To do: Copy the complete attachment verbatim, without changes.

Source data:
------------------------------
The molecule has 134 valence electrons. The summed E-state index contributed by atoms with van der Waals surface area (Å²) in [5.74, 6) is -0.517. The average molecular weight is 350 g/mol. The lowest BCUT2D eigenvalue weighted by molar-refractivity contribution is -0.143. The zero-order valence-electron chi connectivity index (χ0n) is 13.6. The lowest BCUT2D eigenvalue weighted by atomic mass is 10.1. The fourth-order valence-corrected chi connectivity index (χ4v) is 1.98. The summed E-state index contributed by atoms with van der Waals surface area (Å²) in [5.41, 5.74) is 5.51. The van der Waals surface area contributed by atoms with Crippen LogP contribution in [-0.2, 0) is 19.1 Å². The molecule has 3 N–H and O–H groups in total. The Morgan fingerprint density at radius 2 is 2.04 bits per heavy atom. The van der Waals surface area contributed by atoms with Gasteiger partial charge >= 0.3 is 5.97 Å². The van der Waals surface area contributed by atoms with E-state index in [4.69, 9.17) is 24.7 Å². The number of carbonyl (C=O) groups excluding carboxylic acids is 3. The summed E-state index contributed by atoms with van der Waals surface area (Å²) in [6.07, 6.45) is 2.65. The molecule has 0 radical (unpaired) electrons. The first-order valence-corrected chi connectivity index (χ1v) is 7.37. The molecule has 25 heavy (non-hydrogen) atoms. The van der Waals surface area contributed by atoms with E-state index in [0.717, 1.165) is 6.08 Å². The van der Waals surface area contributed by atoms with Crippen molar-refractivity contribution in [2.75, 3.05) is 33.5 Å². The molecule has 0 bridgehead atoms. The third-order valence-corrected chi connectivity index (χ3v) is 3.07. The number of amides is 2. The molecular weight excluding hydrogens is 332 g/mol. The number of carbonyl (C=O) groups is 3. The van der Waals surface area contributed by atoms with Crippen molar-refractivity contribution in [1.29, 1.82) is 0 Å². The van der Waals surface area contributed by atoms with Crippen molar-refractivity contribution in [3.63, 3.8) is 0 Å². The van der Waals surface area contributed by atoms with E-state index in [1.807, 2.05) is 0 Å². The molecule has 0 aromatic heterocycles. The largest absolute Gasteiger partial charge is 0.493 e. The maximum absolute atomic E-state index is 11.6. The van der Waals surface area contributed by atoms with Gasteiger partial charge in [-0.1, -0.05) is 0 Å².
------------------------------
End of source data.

The molecule has 134 valence electrons. The summed E-state index contributed by atoms with van der Waals surface area (Å²) in [5.74, 6) is -0.517. The average molecular weight is 350 g/mol. The lowest BCUT2D eigenvalue weighted by molar-refractivity contribution is -0.143. The zero-order valence-electron chi connectivity index (χ0n) is 13.6. The lowest BCUT2D eigenvalue weighted by atomic mass is 10.1. The fourth-order valence-corrected chi connectivity index (χ4v) is 1.98. The summed E-state index contributed by atoms with van der Waals surface area (Å²) in [5.41, 5.74) is 5.51. The van der Waals surface area contributed by atoms with Crippen LogP contribution in [-0.2, 0) is 19.1 Å². The molecule has 3 N–H and O–H groups in total. The Morgan fingerprint density at radius 2 is 2.04 bits per heavy atom. The van der Waals surface area contributed by atoms with Gasteiger partial charge >= 0.3 is 5.97 Å². The van der Waals surface area contributed by atoms with E-state index in [4.69, 9.17) is 24.7 Å². The number of carbonyl (C=O) groups excluding carboxylic acids is 3. The summed E-state index contributed by atoms with van der Waals surface area (Å²) in [6.07, 6.45) is 2.65. The molecule has 0 radical (unpaired) electrons. The first-order valence-corrected chi connectivity index (χ1v) is 7.37. The molecule has 25 heavy (non-hydrogen) atoms. The van der Waals surface area contributed by atoms with E-state index in [0.717, 1.165) is 6.08 Å². The van der Waals surface area contributed by atoms with Crippen molar-refractivity contribution in [2.75, 3.05) is 33.5 Å². The molecule has 0 bridgehead atoms. The third-order valence-corrected chi connectivity index (χ3v) is 3.07. The number of amides is 2. The molecular weight excluding hydrogens is 332 g/mol. The number of carbonyl (C=O) groups is 3. The van der Waals surface area contributed by atoms with Crippen molar-refractivity contribution in [1.29, 1.82) is 0 Å². The van der Waals surface area contributed by atoms with Crippen molar-refractivity contribution in [3.63, 3.8) is 0 Å². The van der Waals surface area contributed by atoms with E-state index in [1.807, 2.05) is 0 Å². The molecule has 0 aromatic heterocycles. The largest absolute Gasteiger partial charge is 0.493 e. The maximum absolute atomic E-state index is 11.6. The van der Waals surface area contributed by atoms with Gasteiger partial charge in [-0.1, -0.05) is 0 Å².